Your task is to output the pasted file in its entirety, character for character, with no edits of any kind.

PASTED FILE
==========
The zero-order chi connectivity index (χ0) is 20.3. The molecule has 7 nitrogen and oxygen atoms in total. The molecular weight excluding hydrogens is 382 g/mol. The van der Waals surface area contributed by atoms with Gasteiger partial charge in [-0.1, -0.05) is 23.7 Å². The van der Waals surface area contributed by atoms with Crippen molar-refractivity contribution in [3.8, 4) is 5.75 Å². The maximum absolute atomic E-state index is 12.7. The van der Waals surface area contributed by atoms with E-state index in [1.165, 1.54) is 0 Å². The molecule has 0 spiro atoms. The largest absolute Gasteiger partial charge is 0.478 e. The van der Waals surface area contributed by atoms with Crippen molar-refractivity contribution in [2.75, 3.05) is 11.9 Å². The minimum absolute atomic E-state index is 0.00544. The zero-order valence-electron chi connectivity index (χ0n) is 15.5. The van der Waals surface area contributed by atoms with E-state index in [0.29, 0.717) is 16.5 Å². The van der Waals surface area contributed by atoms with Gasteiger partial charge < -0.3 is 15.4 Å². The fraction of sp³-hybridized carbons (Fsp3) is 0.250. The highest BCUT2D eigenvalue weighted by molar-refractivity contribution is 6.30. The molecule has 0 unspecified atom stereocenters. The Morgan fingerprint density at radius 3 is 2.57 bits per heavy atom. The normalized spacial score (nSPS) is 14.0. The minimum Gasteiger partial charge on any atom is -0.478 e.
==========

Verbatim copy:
The zero-order chi connectivity index (χ0) is 20.3. The molecule has 7 nitrogen and oxygen atoms in total. The molecular weight excluding hydrogens is 382 g/mol. The van der Waals surface area contributed by atoms with Gasteiger partial charge in [-0.1, -0.05) is 23.7 Å². The van der Waals surface area contributed by atoms with Crippen molar-refractivity contribution in [3.8, 4) is 5.75 Å². The maximum absolute atomic E-state index is 12.7. The van der Waals surface area contributed by atoms with E-state index in [1.165, 1.54) is 0 Å². The molecule has 0 spiro atoms. The largest absolute Gasteiger partial charge is 0.478 e. The van der Waals surface area contributed by atoms with Crippen molar-refractivity contribution in [2.75, 3.05) is 11.9 Å². The minimum absolute atomic E-state index is 0.00544. The zero-order valence-electron chi connectivity index (χ0n) is 15.5. The van der Waals surface area contributed by atoms with E-state index in [0.29, 0.717) is 16.5 Å². The van der Waals surface area contributed by atoms with Gasteiger partial charge < -0.3 is 15.4 Å². The fraction of sp³-hybridized carbons (Fsp3) is 0.250. The highest BCUT2D eigenvalue weighted by molar-refractivity contribution is 6.30. The molecule has 0 unspecified atom stereocenters. The Morgan fingerprint density at radius 3 is 2.57 bits per heavy atom. The normalized spacial score (nSPS) is 14.0. The minimum Gasteiger partial charge on any atom is -0.478 e.